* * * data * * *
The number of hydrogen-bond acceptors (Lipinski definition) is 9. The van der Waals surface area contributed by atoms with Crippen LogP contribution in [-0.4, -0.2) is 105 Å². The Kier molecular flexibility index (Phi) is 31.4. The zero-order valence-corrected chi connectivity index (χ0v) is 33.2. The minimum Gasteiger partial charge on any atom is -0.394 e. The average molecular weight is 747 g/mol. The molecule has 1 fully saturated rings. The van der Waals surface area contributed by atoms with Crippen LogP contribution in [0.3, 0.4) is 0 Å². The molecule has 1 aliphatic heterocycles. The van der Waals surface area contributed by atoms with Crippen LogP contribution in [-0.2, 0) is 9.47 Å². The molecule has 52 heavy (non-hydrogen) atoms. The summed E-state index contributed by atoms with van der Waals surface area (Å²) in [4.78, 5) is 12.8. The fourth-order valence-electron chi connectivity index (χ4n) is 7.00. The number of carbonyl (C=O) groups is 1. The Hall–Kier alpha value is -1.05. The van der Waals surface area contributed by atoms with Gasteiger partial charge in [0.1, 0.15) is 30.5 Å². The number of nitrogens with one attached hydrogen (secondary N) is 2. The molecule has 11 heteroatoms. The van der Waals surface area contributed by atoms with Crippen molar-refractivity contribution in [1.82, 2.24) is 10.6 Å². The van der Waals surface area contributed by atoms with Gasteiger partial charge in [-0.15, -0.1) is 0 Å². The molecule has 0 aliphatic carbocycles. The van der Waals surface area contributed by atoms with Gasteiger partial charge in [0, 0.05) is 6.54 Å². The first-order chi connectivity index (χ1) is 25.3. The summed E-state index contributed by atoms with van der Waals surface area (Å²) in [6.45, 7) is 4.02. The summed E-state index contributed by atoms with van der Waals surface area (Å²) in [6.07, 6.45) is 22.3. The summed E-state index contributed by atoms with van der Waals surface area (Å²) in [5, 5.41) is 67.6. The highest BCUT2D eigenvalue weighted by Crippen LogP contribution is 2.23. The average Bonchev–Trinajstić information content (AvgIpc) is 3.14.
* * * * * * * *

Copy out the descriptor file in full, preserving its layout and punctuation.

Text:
The number of hydrogen-bond acceptors (Lipinski definition) is 9. The van der Waals surface area contributed by atoms with Crippen LogP contribution in [-0.4, -0.2) is 105 Å². The Kier molecular flexibility index (Phi) is 31.4. The zero-order valence-corrected chi connectivity index (χ0v) is 33.2. The minimum Gasteiger partial charge on any atom is -0.394 e. The average molecular weight is 747 g/mol. The molecule has 1 fully saturated rings. The van der Waals surface area contributed by atoms with Crippen LogP contribution in [0.3, 0.4) is 0 Å². The molecule has 1 aliphatic heterocycles. The van der Waals surface area contributed by atoms with Crippen LogP contribution in [-0.2, 0) is 9.47 Å². The molecule has 52 heavy (non-hydrogen) atoms. The summed E-state index contributed by atoms with van der Waals surface area (Å²) in [4.78, 5) is 12.8. The fourth-order valence-electron chi connectivity index (χ4n) is 7.00. The number of carbonyl (C=O) groups is 1. The Hall–Kier alpha value is -1.05. The van der Waals surface area contributed by atoms with Gasteiger partial charge in [0.1, 0.15) is 30.5 Å². The number of nitrogens with one attached hydrogen (secondary N) is 2. The molecule has 11 heteroatoms. The van der Waals surface area contributed by atoms with Crippen molar-refractivity contribution in [1.82, 2.24) is 10.6 Å². The van der Waals surface area contributed by atoms with Gasteiger partial charge in [-0.15, -0.1) is 0 Å². The molecule has 0 aliphatic carbocycles. The van der Waals surface area contributed by atoms with Gasteiger partial charge in [0, 0.05) is 6.54 Å². The first-order chi connectivity index (χ1) is 25.3. The summed E-state index contributed by atoms with van der Waals surface area (Å²) in [6.45, 7) is 4.02. The summed E-state index contributed by atoms with van der Waals surface area (Å²) in [6.07, 6.45) is 22.3. The summed E-state index contributed by atoms with van der Waals surface area (Å²) in [5, 5.41) is 67.6. The highest BCUT2D eigenvalue weighted by Crippen LogP contribution is 2.23. The average Bonchev–Trinajstić information content (AvgIpc) is 3.14.